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The Orthopaedic Forum   |    
Medicare and the Orthopaedic Surgeon: Challenges in Providing, Financing, and Accessing Musculoskeletal Care for the Elderly*
Kevin J. Bozic, MD, MBA1; Bonnie Cramer, MSW2; Todd J. Albert, MD3
1 Department of Orthopaedic Surgery and Philip R. Lee Institute for Health Policy Studies, University of California, San Francisco, 500 Parnassus Avenue, MU 320W, San Francisco, CA 94143-0728. E-mail address: kevin.bozic@ucsf.edu
2 Chair, Board of Directors, AARP, 601 E Street N.W., Washington, DC 20049
3 Department of Orthopaedic Surgery, Thomas Jefferson University and Hospitals, 925 Chestnut Street, Philadelphia, PA 19107
View Disclosures and Other Information
Disclosure: The authors did not receive any outside funding or grants in support of their research for or preparation of this work. One or more of the authors, or a member of his or her immediate family, received, in any one year, payments or other benefits in excess of $10,000 or a commitment or agreement to provide such benefits from commercial entities (United HealthCare Pacific Business Group on Health, Integrated Healthcare Association, and DePuy Spine [royalties]).

This report is based on a symposium presented at the Annual Meeting of the American Orthopaedic Association on June 11, 2009, in Bonita Springs, Florida.

Copyright ©2010 American Society for Journal of Bone and Joint Surgery, Inc.
J Bone Joint Surg Am, 2010 Jun 01;92(6):1568-1574. doi: 10.2106/JBJS.I.01189
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The U.S. health-care system is currently facing numerous challenges that threaten its long-term viability. Uncontrollable inflation of health-care costs coupled with concerns about highly variable quality and declining access to care have led to calls for a complete overhaul of the system1,2. The federal government, as the primary payer for a substantial portion of health care in the U.S.3, is actively involved in the debate over health-care reform. In fiscal year 2010, Medicare will provide health insurance to forty-seven million individuals who are over the age of sixty-five years, are disabled, or have end-stage renal disease, at a cost of roughly $510 billion. Over the past decade, Medicare provider reimbursement has trailed medical inflation, leading some orthopaedic surgeons to reconsider their participation in the program, others to "quietly" restrict access to Medicare patients, and a small number to completely opt out of the program. In this report, we explore various stakeholder perspectives on the challenges in providing, financing, and accessing musculoskeletal care for the elderly through the Medicare system and discuss potential strategies for addressing these challenges.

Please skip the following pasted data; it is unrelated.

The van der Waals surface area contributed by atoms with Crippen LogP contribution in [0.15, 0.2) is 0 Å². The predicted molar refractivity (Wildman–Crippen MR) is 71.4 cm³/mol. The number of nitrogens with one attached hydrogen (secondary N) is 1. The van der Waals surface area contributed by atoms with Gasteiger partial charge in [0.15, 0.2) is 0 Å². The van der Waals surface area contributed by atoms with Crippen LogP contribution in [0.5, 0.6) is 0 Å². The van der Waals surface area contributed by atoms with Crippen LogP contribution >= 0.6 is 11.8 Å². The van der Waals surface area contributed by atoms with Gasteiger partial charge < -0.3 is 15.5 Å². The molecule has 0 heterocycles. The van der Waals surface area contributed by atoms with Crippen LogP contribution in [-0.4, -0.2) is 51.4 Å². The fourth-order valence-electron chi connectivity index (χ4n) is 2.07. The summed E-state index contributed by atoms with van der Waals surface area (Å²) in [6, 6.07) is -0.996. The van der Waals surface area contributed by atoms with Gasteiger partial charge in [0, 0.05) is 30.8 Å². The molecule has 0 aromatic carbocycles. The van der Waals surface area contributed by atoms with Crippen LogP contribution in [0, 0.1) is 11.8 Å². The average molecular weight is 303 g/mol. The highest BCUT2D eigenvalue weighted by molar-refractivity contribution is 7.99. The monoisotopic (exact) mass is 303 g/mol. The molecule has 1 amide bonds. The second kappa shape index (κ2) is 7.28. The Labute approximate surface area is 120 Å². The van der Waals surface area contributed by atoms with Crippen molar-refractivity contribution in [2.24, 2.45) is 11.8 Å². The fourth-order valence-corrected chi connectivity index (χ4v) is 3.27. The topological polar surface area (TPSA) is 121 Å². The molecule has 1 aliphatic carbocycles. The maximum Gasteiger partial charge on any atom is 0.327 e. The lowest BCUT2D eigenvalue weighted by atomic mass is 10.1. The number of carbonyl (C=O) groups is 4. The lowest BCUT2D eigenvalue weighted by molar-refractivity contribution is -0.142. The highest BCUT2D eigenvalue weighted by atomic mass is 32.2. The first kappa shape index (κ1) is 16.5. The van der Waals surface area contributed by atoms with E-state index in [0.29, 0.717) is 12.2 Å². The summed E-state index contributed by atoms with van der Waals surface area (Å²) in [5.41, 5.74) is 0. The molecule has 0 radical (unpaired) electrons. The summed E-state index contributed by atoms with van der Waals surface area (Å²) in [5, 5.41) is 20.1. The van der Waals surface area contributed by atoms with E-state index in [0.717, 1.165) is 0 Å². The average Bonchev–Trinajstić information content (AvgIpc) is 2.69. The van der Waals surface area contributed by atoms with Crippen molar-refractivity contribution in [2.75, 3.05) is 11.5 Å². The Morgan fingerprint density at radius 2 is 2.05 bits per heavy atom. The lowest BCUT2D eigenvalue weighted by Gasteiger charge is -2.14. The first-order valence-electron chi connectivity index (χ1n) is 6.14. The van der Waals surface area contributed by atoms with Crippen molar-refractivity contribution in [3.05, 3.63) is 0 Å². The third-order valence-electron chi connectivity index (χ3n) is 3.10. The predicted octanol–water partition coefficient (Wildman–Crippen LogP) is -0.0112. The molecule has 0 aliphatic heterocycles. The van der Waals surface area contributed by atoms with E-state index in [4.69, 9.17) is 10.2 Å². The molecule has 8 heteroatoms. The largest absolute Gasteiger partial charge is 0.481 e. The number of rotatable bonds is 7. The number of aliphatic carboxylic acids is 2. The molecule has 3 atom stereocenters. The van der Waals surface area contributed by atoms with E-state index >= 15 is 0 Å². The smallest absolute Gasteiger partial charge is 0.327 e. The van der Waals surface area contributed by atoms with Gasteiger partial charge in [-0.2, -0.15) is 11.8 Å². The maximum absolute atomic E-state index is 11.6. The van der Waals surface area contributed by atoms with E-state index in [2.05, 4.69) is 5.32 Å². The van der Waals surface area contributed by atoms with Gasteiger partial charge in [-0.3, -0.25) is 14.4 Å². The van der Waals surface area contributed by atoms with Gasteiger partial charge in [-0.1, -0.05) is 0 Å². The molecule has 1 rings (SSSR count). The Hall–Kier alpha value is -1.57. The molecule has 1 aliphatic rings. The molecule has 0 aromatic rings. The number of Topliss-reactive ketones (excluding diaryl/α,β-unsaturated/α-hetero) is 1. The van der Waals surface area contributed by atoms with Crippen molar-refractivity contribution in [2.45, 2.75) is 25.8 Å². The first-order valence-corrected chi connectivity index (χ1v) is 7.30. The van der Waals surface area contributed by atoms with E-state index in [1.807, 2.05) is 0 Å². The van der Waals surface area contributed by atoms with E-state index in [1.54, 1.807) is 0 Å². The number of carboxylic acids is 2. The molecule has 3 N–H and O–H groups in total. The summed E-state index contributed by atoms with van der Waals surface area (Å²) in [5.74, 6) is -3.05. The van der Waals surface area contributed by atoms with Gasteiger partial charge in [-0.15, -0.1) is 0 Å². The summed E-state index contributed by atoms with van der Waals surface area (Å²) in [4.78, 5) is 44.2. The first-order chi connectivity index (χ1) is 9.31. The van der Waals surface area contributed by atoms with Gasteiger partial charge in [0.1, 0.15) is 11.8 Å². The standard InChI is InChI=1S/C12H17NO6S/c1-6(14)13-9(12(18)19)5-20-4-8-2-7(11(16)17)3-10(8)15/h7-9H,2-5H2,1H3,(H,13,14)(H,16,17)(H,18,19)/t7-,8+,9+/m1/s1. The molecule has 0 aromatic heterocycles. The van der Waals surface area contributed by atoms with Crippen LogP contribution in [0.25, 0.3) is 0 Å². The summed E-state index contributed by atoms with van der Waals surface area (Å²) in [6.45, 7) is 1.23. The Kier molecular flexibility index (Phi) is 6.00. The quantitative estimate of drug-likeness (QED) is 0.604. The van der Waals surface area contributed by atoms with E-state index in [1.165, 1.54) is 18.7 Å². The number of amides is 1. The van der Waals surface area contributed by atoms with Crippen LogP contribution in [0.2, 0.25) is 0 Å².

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    Accreditation Statement
    These activities have been planned and implemented in accordance with the Essential Areas and policies of the Accreditation Council for Continuing Medical Education (ACCME) through the joint sponsorship of the American Academy of Orthopaedic Surgeons and The Journal of Bone and Joint Surgery, Inc. The American Academy of Orthopaedic Surgeons is accredited by the ACCME to provide continuing medical education for physicians.
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